- And I do think science should take ethical and environmental concerns into consideration more often.
- I would like to see more awareness among scientists of Kuhn's theory of paradigm shifts.
- I would like to see more awareness among scientists of the history and philosophy of science generally, and how many times science and technology has made situations worse instead of making them better.
The symbol could be an atom, except that it is already in use for a particular group. It could be a chemical flask, but that would not encompass astronomy. It's difficult to think of a symbol that would encompass the whole of science. Maybe a pair of compasses to represent the idea of measuring? or a pair of scales to indicate weighing up the evidence?
I started with The Art of Travel, which explores the experience of travel, why we do it, and which bits we focus on and which we ignore. Then I read The Consolations of Philosophy, which explores the approaches of various different philosophers to the common problems of life (love, death, meaning). Then I read The Architecture of Happiness, which looks at which types of architecture make us happy, and which make us miserable, and why. I am currently reading The Pleasures and Sorrows of Work. I've only got as far as chapter 1, on logistics, which explores why we ignore the romance of goods coming from far away places and being delivered to our doorsteps, and why we allow warehouses and distribution centres to be so ugly and boxy. But it's very good indeed and promises to be as interesting as his other stuff. I look forward to reading his next book, Religion for Atheists. A timely offering if ever there was one - there are plenty of religions which don't mind if you're an atheist (Unitarians, Quakers, Pagans and Buddhists all welcome atheists and don't try to change them into theists).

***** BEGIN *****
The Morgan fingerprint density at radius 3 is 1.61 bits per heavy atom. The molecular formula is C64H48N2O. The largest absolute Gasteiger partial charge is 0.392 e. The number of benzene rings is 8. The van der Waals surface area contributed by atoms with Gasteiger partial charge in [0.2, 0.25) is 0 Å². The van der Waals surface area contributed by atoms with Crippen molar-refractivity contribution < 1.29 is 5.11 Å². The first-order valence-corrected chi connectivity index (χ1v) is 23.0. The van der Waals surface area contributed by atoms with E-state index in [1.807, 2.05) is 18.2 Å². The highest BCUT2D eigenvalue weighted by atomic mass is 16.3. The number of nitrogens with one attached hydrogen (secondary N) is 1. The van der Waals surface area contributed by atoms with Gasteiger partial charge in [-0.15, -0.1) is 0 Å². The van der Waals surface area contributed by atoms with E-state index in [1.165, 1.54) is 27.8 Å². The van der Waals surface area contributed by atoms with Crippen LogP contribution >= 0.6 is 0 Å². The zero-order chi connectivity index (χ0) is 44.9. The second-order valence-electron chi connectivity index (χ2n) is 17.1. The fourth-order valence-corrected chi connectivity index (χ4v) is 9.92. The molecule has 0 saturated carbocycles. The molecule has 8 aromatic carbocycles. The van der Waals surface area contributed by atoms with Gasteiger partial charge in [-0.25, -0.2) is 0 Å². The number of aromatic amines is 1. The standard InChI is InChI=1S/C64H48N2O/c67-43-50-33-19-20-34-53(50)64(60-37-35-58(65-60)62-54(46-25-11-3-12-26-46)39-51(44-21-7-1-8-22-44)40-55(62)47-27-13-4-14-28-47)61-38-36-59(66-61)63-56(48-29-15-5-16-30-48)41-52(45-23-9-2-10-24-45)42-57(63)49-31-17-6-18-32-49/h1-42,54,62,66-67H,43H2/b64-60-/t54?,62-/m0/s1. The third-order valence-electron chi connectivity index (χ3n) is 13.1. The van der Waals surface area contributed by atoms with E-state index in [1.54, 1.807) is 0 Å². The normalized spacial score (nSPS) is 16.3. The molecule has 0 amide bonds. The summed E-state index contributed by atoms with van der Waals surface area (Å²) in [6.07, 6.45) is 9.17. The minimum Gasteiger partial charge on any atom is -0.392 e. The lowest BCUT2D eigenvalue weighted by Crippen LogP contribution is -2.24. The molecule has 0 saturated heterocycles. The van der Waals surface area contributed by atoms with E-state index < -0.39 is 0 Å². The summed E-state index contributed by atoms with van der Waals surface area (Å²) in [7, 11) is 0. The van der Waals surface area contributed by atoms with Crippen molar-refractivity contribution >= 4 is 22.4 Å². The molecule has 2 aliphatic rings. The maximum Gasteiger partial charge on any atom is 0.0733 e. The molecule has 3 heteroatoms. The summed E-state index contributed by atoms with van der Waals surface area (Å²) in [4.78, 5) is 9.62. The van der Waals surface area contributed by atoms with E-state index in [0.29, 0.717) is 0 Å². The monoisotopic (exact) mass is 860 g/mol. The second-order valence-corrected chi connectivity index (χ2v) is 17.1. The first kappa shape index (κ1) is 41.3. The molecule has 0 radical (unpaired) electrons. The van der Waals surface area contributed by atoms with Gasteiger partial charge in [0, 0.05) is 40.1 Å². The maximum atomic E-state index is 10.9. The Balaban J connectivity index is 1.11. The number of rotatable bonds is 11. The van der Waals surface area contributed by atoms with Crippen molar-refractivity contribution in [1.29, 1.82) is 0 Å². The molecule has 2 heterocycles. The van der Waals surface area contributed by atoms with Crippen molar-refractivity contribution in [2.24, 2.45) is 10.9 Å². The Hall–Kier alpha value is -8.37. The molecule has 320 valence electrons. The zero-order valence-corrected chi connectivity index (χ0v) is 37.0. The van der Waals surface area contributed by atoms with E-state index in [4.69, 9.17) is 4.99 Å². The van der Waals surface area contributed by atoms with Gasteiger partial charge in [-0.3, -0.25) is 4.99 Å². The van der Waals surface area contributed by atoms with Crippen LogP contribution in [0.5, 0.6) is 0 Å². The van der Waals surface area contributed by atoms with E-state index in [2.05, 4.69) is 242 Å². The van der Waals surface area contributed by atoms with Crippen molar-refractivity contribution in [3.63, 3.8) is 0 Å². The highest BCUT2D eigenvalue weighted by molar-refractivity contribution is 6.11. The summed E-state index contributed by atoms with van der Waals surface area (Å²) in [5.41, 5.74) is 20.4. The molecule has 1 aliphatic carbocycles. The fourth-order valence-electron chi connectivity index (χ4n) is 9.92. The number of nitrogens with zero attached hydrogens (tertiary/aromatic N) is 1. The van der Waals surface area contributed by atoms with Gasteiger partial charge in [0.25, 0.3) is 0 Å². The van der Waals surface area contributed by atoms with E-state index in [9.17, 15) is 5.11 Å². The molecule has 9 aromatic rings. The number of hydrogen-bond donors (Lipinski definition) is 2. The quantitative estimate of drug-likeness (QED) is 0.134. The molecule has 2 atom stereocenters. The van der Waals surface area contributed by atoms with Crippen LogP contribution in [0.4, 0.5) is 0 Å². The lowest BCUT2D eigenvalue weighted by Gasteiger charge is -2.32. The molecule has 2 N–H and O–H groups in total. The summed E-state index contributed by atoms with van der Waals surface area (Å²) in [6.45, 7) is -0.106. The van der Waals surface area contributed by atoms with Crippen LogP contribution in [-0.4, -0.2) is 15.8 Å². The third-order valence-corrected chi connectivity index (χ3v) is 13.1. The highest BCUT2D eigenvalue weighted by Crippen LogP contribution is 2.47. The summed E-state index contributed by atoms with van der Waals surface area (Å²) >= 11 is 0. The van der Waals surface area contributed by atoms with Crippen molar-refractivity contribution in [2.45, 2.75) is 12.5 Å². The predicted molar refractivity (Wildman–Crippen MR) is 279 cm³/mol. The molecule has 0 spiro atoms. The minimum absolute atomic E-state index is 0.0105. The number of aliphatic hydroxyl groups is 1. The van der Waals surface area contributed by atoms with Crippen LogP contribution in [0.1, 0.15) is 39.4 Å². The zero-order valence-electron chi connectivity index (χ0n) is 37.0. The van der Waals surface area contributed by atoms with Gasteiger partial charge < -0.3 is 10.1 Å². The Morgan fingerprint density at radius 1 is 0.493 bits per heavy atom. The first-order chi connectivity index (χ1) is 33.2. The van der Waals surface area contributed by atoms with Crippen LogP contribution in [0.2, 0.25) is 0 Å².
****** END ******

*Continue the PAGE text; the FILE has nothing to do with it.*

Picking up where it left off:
De Botton's writing does what good poetry and comedy should do: it looks at the world from a different perspective, and makes connections between things that no-one else had noticed a connection between. Presumably that is what good philosophy should do, too. He also asks why things are as they are, and whether the status quo could or should be changed - or, if he doesn't ask this question himself, he certainly provokes it in the reader, and gives the reader the conceptual tools to ask the question, and work towards an answer.
It is a truism that the in France, philosophers are held in popular esteem, whereas in England, they are regarded with suspicion. De Botton has single-handedly reversed that trend, so that it is cool to be seen reading one of his books. And about time too.
Of course there have always been people who enjoy Wittgenstein and Bertrand Russell and so on, but they were few and far between; now there are more people who read and enjoy philosophy, thanks to de Botton, who has succeeded in popularising something without dumbing it down.